In addition, the blueprint will reinforce the text’s reference to Article 42.7 of the EU treaty, which provides for a mutual assistance clause in the event of aggression against one of the bloc’s members.
Despite NATO being named as a cornerstone of European security, EU member states are set to pledge help to the attacked by all means:
“The EU’s resolve to respond to an armed aggression against any one of its member states in accordance with Article 42(7) of the Treaty of the European Union should not be questioned”.
Plus, ‘strategic autonomy’ is witnessing a comeback, too, with a whole additional paragraph referencing the objective of making the EU “a stronger and more capable security provider”.
But the main national sticking points remain.
Eastern Europeans have argued that the role of NATO should be reinforced in the text, “while many points raised by us have not been taken on board”, one EU diplomat said.
Meanwhile, Greece and Cyprus were unsatisfied with the weak language on Turkey compared to what had been agreed in the past by EU leaders in terms of condemning Ankara’s actions in the Eastern Med.
It is, however, unlikely that this will impact the timeline for the approval of the blueprint later next week.
EU IN THE WORLD
UKRAINE SUMMITRY | We’re looking towards a big summit week ahead in Brussels. US President Joe Biden will make his first visit to Europe since the invasion of Ukraine to discuss face-to-face with Europeans how to deal with Russia’s war on Ukraine.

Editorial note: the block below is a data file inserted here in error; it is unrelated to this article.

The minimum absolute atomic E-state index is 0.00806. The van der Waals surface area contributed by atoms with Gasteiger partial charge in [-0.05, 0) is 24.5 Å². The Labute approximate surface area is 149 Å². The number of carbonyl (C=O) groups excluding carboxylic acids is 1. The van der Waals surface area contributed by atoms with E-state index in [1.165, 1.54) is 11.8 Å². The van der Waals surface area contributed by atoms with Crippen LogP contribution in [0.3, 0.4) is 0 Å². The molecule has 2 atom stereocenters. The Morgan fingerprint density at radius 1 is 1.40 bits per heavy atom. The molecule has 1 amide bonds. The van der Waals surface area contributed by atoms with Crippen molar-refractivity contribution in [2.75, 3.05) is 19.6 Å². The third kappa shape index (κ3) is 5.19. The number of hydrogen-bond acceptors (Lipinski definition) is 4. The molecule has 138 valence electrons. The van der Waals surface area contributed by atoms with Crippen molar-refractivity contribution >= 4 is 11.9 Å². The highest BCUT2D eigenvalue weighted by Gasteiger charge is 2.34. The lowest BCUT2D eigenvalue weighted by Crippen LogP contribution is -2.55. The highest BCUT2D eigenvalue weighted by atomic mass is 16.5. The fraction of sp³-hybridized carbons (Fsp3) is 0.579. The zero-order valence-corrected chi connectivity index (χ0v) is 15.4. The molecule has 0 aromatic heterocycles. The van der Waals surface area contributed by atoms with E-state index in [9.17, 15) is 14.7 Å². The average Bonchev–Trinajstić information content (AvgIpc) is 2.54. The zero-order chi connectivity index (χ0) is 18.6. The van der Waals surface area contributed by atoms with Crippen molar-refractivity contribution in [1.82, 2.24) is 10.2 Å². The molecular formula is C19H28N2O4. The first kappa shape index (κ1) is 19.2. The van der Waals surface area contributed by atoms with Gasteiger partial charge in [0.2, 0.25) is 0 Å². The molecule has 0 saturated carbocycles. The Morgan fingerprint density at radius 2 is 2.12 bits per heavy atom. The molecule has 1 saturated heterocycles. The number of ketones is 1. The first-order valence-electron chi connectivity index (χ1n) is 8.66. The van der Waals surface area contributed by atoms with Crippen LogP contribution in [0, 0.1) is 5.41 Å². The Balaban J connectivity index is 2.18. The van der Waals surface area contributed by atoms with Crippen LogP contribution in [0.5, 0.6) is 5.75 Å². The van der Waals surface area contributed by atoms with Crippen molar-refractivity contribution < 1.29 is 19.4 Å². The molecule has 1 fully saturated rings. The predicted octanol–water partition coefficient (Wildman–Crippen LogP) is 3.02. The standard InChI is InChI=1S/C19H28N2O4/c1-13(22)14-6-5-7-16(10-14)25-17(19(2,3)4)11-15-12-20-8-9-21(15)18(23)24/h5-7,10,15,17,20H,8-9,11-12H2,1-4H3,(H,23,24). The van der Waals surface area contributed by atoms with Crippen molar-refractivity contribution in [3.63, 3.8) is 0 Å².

With NATO allies on Thursday morning, there will be talks on more details of support for Ukraine and NATO’s deterrence and defence. NATO defence ministers laid the base by tasking the alliance’s military commanders to draw up plans for new more troops and missile defences in Eastern Europe earlier this week.
This will be followed by a G7 meeting announced by the current chair, Germany.
Later in the evening, EU leaders will host Biden for more talk on Ukraine and the West’s economic response to Russia’s ongoing invasion and offering humanitarian support to victims of the war. Expect sanctions to be the elephant in the room, as EU member states are divided on how far the EU should go in further penalising Moscow.
According to EU diplomats, there is not too much appetite to move quickly with a fifth sanctions package that could potentially include painful energy options.
“Instead of adopting a ‘wait-and-see’ approach, we should move forward with the fifth sanctions package,” one senior EU diplomat told reporters, urging to include Sberbank and Gazprombank to the SWIFT payments system sanctions and move on punitive energy measures.
Eastern Europeans are ready to hit Russian oil, gas and coal and have repeatedly warned that “sanctions fatigue” could incentivise Putin to go even further, while Germany is leading the reluctant camp. Southern Europeans, meanwhile, mull energy market reform.